Justices of the Peace should witness prisoners’ statements
President of the Justices of the Peace Association and Commissioner of Oaths Association, Hermon Bholaisingh, yesterday said that he is ready to fight for the passage of the Lay Magistrates’ Act and for Justices of the Peace (JPs) and Commissioners of Oaths (COA’s) to become more active in society.
This announcement was made at the Association’s statutory meeting, which was held yesterday at the Georgetown Magistrates’ Court.
Mr. Bholaisingh said that he intends to fight for lay magistrates, community-based mediation and People’s Court, for which legislation is already in place.
The JPs also cited the importance of establishing a viable link with the police, in order to play a role in settling disputes before they get to the court system.
They also contend that JPs should witness when accused in indictable matters give statements to the police, to eliminate the possibility of the claim that the statement was taken under duress.
According to the JPs, this should be happening countrywide, and there should be legislation in place making this compulsory.
A few weeks ago, the JP Association began asking for the Lay Magistrates’ Bill to become an Act.
Subsequent to that, Justice Desiree Bernard of the Caribbean Court of Justice chaired one of the Association’s meetings and noted the importance of lay magistrates for Guyana, and urged the members of the Association to continue fighting for it.
According to her, lay magistrates could play a crucial role in eliminating the backlog in outlying areas.
However, there are some who are of the opinion that lay magistrates are not necessary. Among the dissenters is Chairman of the Alliance For Change, attorney-at-law Khemraj Ramjattan, who is contending that Guyana does not need lay magistrates but trained lawyers who need to be appointed to fill the vacant positions in the magistracy and judiciary.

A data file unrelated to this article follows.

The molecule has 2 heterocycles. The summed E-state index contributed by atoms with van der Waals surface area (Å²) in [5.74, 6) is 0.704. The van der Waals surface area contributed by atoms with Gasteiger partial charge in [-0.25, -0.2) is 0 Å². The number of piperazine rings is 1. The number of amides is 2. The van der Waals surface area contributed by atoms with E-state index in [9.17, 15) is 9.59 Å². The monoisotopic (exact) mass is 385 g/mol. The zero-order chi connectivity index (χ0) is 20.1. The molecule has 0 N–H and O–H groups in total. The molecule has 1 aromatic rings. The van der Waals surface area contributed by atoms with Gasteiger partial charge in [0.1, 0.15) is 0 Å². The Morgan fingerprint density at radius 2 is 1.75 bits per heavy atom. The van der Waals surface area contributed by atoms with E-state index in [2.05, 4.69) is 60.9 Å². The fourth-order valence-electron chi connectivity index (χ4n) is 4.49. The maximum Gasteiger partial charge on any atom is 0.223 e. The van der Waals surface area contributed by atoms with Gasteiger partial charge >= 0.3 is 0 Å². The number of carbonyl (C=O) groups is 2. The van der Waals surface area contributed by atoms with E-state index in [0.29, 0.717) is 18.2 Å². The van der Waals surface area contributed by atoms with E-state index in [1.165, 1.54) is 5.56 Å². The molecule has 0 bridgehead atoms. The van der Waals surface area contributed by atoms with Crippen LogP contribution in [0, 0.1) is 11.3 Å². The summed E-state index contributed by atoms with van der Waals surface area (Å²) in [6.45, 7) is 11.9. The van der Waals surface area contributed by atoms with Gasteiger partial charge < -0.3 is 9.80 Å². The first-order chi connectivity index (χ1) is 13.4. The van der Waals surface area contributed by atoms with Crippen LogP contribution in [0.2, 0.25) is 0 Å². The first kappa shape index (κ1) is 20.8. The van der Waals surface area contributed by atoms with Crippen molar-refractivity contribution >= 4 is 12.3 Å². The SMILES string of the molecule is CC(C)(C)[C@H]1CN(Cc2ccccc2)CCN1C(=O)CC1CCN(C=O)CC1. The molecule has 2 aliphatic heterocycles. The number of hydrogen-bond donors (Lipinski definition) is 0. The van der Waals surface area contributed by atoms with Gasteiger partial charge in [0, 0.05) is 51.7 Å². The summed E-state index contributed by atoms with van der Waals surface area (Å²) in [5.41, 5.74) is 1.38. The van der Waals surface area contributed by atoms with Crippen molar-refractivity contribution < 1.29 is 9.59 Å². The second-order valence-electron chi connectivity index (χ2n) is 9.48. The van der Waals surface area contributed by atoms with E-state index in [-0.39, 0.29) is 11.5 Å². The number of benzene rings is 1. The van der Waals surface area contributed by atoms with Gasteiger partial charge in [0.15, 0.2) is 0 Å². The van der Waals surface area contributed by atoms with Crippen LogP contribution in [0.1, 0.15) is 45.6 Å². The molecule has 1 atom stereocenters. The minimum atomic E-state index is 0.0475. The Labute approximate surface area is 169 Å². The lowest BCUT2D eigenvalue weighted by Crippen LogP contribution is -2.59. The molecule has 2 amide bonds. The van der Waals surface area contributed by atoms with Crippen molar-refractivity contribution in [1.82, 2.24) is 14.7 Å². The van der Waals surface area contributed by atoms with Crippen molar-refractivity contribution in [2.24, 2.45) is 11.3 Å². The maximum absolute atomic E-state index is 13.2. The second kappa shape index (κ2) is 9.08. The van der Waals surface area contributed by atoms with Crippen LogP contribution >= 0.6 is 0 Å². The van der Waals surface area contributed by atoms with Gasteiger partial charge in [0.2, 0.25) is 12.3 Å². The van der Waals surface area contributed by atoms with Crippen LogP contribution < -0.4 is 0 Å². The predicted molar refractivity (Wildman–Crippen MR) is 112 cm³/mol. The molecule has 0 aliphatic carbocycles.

“We have so many lawyers that there is no need for lay magistrates. That would have been the case if there was a shortage of trained persons.”
According to him, the legal profession is packed to capacity with qualified lawyers, many of whom are quite up to the task of performing magisterial functions.
Ramjattan added that the University has been churning out some 25 lawyers per year for more than 15 years now.
He noted that good justice can be dispensed by non-lawyers, but lawyers would be more suitable since they are trained in the area of law and administration of justice.
According to Ramjattan, the Government must spend money on the provision of more magistrates’ courts and more magistrates to deal with the task at hand.
The idea behind lay magistrates is to relieve congestion in the courts by providing additional personnel to hear cases of a limited jurisdiction.
With the Bill, a person is qualified if he/she is a fit and proper person with at least seven years’ experience in a senior position in a public or private sector field of activity.
Each court will have a clerk, who at the time of appointment must have a Bachelor of Laws degree from any Commonwealth country, or any equivalent qualification, or who in the opinion of the Chancellor is a fit and proper person to be employed as a clerk.
The scheme of the Bill is that the clerk, when required by the magistrate, will give advice within his competence about the law, practice or procedure, on questions arising in connection with the discharge of his function.
The lay magistrates’ criminal jurisdiction will cover offences, the punishment for which does not exceed a fine of $15,000. Such offences may include a number of minor offences, such as indecent language, disorderly behaviour, minor traffic matters, public health offences, cruelty to animals and other offences that attract small fines.